In practice, typically the therapist encourages their patient to interact with the therapy animal (usually a dog, as dogs are intelligent, social animals that enjoy interacting with anyone who treats them kindly) as a way to enhance diverse approaches to therapy. Trained therapy dogs help to reinforce positive behaviours and feelings in the patient and to boost mood and reduce anxiety. 

For patients with issues around social anxiety, or problems with social interactions in general, the “lower stakes” relationship skills they can build in their interactions with a therapy dog can provide them with tangible abilities that they can build upon and improve as they become more socially confident. Patients typically report enjoying a simple, positive relationship with another living being that offers friendship and affection without judgement.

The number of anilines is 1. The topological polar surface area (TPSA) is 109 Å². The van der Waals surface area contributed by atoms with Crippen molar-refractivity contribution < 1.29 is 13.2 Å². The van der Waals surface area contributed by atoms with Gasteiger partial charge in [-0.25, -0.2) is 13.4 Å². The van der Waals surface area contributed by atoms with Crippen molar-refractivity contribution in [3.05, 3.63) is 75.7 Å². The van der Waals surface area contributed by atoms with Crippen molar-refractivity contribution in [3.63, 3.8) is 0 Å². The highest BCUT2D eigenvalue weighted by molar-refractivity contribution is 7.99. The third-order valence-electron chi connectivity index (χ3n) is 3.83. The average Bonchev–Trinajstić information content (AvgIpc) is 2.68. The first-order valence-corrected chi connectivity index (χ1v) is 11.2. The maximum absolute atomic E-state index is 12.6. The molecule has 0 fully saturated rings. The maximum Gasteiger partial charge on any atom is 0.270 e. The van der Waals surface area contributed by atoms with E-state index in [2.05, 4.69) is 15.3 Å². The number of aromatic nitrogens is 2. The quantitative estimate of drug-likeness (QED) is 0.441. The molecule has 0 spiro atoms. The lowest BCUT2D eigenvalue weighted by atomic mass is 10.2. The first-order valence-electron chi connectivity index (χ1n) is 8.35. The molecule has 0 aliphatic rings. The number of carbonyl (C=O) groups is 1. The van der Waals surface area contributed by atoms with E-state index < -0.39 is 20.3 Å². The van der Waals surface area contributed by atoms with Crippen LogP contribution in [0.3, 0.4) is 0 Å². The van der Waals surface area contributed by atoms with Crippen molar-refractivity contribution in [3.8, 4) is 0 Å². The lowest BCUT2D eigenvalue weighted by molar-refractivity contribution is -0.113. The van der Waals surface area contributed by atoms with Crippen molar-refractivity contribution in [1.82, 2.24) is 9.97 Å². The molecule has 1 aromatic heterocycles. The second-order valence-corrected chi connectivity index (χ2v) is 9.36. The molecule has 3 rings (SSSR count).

The presence of a therapy animal can also help patients to “stay in the moment”, which effectively functions as a sort of mindfulness tool, allowing that patient to focus on the positive experiences they are having right now, rather than allowing their minds to wander into areas that are likely to exacerbate tension. 

The benefits to working in therapy with a therapy animal go beyond improvements to a wide range of psychological disorders and issues. Animal-assisted therapy can even improve the physical health issues that are often associated with heightened levels of stress, including elevated heart rate, chronic pain, and more. Interacting with a friendly animal in a safe, therapeutic environment has been proven to reduce cortisol levels and enhance oxytocin levels in the patient, leading to lower levels of stress and a greater sense of well-being. 

If you would like to talk to someone about Animal Assisted Therapy, please get in touch with us at the Private Therapy Clinic by telephone at: 020 38871738 or book online.

References:

Boness, Cassandra L.; Younggren, Jeffrey N.; Frumkin, I. Bruce (June 2017). “The certification of emotional support animals: Differences between clinical and forensic mental health practitioners”. Professional Psychology: Research and Practice. 48 (3): 216–223.

Brennan, Jacquie S. (2014). Service Animal Book (PDF). Southwest ADA Center.